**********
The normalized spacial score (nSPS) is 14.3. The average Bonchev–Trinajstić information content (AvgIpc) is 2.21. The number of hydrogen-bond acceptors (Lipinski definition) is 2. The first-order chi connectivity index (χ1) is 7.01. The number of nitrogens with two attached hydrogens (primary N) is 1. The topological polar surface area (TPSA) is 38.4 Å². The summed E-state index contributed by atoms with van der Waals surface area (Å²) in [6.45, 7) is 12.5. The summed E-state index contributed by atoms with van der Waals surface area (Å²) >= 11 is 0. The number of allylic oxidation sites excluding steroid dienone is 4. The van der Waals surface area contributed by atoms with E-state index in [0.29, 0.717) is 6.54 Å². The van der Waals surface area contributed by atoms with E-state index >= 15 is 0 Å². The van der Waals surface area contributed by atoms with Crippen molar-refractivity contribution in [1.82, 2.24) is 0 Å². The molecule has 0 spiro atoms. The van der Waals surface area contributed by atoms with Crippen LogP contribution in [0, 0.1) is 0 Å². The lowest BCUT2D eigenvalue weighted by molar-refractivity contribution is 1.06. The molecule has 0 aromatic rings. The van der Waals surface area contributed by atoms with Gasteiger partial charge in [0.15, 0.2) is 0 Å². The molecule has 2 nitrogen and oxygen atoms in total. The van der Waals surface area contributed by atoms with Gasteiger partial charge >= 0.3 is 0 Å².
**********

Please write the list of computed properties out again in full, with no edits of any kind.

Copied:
The normalized spacial score (nSPS) is 14.3. The average Bonchev–Trinajstić information content (AvgIpc) is 2.21. The number of hydrogen-bond acceptors (Lipinski definition) is 2. The first-order chi connectivity index (χ1) is 7.01. The number of nitrogens with two attached hydrogens (primary N) is 1. The topological polar surface area (TPSA) is 38.4 Å². The summed E-state index contributed by atoms with van der Waals surface area (Å²) in [6.45, 7) is 12.5. The summed E-state index contributed by atoms with van der Waals surface area (Å²) >= 11 is 0. The number of allylic oxidation sites excluding steroid dienone is 4. The van der Waals surface area contributed by atoms with E-state index in [0.29, 0.717) is 6.54 Å². The van der Waals surface area contributed by atoms with E-state index >= 15 is 0 Å². The van der Waals surface area contributed by atoms with Crippen molar-refractivity contribution in [1.82, 2.24) is 0 Å². The molecule has 0 spiro atoms. The van der Waals surface area contributed by atoms with Crippen LogP contribution in [0, 0.1) is 0 Å². The lowest BCUT2D eigenvalue weighted by molar-refractivity contribution is 1.06. The molecule has 0 aromatic rings. The van der Waals surface area contributed by atoms with Gasteiger partial charge in [0.15, 0.2) is 0 Å². The molecule has 2 nitrogen and oxygen atoms in total. The van der Waals surface area contributed by atoms with Gasteiger partial charge >= 0.3 is 0 Å².